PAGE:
User Community Support

A cat is scratching around in our bag, and we're about to let it out. Are you ready? Here it is: most coders don't know their code as well as they'd like you to think. And that's ok! The old joke about tech support being better at Googling things than you isn't far off. But the image of a master alone with his genius, hammering away rows of code in the dark of his basement, isn't realistic. 

Instead, they turn to the user community for problem solving and support. And that's what smart people do; they ask questions and seek to customize the wheel over remaking it, especially when they know they can't figure out the answer. Sites like GitHubStack OverflowAdobew3schools, even Reddit allow coders to chat with each other and help one another problem solve. So if you're feeling semi-confident in your coding abilities but are worried you may not have all the answers, relax. Most coders don't. Give it a go and know that the community is ready to help you solve whatever roadblocks you may run into.

 

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Knowing Your Sizes for a Better Responsive Experience

While predesigned themes will create a responsive experience for you, it is still helpful when you design to fit the medium. A responsive site has a much easier time adjusting images that have been designed according to their suggested sizes, making for the overall user experience better. That's why we've put together the following list of size ratios that all designers need to keep in mind as they set out to create their business collateral. From web hero images to phone backgrounds, to social headers, we've got you covered.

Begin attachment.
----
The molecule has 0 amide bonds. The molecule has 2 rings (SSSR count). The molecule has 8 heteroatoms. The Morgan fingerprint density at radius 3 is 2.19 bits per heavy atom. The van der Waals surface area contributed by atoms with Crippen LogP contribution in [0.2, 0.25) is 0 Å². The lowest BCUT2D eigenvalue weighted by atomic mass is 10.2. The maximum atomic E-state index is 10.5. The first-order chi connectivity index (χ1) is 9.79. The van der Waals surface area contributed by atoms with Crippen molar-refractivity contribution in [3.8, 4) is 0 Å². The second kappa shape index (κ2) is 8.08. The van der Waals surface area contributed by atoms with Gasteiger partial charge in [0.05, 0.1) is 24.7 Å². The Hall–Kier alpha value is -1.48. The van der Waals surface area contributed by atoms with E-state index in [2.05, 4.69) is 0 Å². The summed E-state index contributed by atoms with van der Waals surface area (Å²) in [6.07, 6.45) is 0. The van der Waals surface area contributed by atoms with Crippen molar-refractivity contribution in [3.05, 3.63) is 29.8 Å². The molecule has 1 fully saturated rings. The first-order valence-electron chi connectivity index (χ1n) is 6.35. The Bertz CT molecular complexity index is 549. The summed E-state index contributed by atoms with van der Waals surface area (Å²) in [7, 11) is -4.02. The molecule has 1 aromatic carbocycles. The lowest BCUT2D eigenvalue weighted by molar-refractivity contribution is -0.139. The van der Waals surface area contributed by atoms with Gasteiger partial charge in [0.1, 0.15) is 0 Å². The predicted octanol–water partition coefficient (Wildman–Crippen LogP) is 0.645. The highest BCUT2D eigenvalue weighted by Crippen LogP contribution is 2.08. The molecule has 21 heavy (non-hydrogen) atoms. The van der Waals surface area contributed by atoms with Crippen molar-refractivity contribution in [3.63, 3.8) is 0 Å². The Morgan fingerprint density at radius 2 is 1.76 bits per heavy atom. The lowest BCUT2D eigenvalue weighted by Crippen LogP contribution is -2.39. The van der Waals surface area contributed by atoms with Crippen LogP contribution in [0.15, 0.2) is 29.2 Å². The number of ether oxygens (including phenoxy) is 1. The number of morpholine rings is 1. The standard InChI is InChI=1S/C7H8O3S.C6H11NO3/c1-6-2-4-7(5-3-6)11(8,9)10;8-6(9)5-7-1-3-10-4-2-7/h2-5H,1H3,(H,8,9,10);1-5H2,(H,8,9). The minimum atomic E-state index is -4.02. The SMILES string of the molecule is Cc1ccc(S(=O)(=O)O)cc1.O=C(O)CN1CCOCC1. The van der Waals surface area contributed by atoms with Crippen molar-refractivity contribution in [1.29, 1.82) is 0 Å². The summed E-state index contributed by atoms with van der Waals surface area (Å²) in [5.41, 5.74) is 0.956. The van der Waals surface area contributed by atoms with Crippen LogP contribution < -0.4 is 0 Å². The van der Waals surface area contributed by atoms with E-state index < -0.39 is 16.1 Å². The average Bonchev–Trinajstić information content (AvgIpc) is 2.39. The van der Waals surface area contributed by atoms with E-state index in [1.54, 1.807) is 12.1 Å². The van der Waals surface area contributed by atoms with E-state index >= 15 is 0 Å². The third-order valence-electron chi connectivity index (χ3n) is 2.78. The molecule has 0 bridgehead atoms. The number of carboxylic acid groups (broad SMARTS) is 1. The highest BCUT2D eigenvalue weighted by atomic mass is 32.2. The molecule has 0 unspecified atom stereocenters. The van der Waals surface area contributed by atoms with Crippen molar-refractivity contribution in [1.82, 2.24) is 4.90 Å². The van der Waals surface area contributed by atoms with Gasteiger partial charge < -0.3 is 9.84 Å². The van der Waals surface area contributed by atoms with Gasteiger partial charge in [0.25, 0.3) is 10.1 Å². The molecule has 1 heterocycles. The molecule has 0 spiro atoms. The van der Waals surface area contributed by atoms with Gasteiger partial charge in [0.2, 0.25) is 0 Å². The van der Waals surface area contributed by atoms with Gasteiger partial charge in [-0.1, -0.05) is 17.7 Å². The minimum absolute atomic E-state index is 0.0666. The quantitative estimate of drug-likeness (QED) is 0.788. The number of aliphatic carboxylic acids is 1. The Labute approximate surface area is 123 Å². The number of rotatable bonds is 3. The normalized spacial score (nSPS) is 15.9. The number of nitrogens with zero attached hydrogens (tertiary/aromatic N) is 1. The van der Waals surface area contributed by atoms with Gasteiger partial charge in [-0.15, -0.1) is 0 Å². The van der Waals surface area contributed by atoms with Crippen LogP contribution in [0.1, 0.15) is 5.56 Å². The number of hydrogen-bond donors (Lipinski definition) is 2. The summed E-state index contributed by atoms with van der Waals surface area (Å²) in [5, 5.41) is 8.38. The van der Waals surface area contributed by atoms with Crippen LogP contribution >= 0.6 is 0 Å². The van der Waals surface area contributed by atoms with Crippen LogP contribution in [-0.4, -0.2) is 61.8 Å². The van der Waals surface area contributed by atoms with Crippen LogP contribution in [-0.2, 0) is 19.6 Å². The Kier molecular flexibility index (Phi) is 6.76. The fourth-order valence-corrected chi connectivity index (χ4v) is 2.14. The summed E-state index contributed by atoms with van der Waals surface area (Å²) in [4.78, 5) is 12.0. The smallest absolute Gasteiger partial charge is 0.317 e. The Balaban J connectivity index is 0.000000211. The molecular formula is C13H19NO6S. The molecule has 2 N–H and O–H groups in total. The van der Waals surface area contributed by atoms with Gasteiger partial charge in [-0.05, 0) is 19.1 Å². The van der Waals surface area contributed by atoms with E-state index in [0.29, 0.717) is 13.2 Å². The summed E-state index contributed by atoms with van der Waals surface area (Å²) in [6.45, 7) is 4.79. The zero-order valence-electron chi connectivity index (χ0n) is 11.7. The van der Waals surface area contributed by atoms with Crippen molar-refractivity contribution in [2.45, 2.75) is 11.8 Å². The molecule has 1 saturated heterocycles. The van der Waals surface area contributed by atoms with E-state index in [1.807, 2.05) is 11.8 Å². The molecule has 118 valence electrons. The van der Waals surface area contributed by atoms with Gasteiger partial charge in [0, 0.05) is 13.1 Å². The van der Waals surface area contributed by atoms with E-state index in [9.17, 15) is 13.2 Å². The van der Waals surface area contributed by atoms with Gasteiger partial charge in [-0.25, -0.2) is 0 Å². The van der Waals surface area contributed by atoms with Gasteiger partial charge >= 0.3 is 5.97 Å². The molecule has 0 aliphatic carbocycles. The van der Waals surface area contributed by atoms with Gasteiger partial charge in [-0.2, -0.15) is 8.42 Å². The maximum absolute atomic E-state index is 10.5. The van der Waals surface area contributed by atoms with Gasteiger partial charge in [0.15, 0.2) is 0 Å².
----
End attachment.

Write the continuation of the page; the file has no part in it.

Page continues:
Image Ratios to Include When Crafting Your Responsive Media:

Here are a few sizes for your images to get the most of the responsiveness built into social media platforms:

 

Facebook Cover Image: 820x312px

This is the rectangular image that sits atop your business Facebook profile. It is different than your profile image.

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Facebook and Instagram Profile Image: 110x110px

This is the profile image you select that is showcased at the top of your Facebook or your Instagram profile.

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Facebook and Instagram Feed Image: 1080x1080px

This is the image you create that will appear in your Instagram feed and live on your Instagram portfolio.

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Facebook and Instagram Story Image: 1080x1920px

This is the image that will appear in your stories. It runs the length of your screen of your mobile phone's screen.

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Have questions about responsive designs or image ratios? Ask us in the comments! This is sort of our bread and butter, so we’re here to answer whatever inquiries you’ve got! Work with PRIME and find out how we can help your digital experience put its best foot forward.

 

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Topics: Branding, Social Media Management, Web Design, The Mobile Economy, Design Forward Thinking